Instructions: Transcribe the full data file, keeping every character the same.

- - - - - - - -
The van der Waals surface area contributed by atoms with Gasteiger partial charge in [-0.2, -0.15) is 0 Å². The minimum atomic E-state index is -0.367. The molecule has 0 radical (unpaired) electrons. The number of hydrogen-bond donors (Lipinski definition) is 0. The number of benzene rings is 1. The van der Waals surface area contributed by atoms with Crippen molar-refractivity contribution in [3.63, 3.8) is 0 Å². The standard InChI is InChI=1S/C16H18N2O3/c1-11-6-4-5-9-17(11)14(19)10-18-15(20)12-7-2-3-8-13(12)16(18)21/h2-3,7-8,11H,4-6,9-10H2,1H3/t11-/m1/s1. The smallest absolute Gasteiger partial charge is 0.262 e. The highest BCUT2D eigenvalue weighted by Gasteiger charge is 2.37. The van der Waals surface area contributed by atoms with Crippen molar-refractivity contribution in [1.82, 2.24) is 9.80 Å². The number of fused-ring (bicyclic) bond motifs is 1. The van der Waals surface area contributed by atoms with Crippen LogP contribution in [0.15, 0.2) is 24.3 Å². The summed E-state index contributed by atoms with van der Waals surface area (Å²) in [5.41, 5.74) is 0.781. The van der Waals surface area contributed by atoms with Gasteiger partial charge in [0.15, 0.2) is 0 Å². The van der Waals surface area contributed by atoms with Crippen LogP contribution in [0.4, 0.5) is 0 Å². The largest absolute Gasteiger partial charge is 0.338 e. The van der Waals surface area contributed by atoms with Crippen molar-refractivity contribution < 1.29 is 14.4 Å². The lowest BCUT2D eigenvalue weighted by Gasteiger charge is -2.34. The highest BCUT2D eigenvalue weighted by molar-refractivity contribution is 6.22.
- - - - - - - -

The van der Waals surface area contributed by atoms with Gasteiger partial charge in [-0.2, -0.15) is 0 Å². The minimum atomic E-state index is -0.367. The molecule has 0 radical (unpaired) electrons. The number of hydrogen-bond donors (Lipinski definition) is 0. The number of benzene rings is 1. The van der Waals surface area contributed by atoms with Crippen molar-refractivity contribution in [3.63, 3.8) is 0 Å². The standard InChI is InChI=1S/C16H18N2O3/c1-11-6-4-5-9-17(11)14(19)10-18-15(20)12-7-2-3-8-13(12)16(18)21/h2-3,7-8,11H,4-6,9-10H2,1H3/t11-/m1/s1. The smallest absolute Gasteiger partial charge is 0.262 e. The highest BCUT2D eigenvalue weighted by Gasteiger charge is 2.37. The van der Waals surface area contributed by atoms with Crippen molar-refractivity contribution in [1.82, 2.24) is 9.80 Å². The number of fused-ring (bicyclic) bond motifs is 1. The van der Waals surface area contributed by atoms with Crippen LogP contribution in [0.15, 0.2) is 24.3 Å². The summed E-state index contributed by atoms with van der Waals surface area (Å²) in [5.41, 5.74) is 0.781. The van der Waals surface area contributed by atoms with Gasteiger partial charge in [0.15, 0.2) is 0 Å². The van der Waals surface area contributed by atoms with Crippen LogP contribution in [0.4, 0.5) is 0 Å². The largest absolute Gasteiger partial charge is 0.338 e. The van der Waals surface area contributed by atoms with Crippen molar-refractivity contribution < 1.29 is 14.4 Å². The lowest BCUT2D eigenvalue weighted by Gasteiger charge is -2.34. The highest BCUT2D eigenvalue weighted by molar-refractivity contribution is 6.22.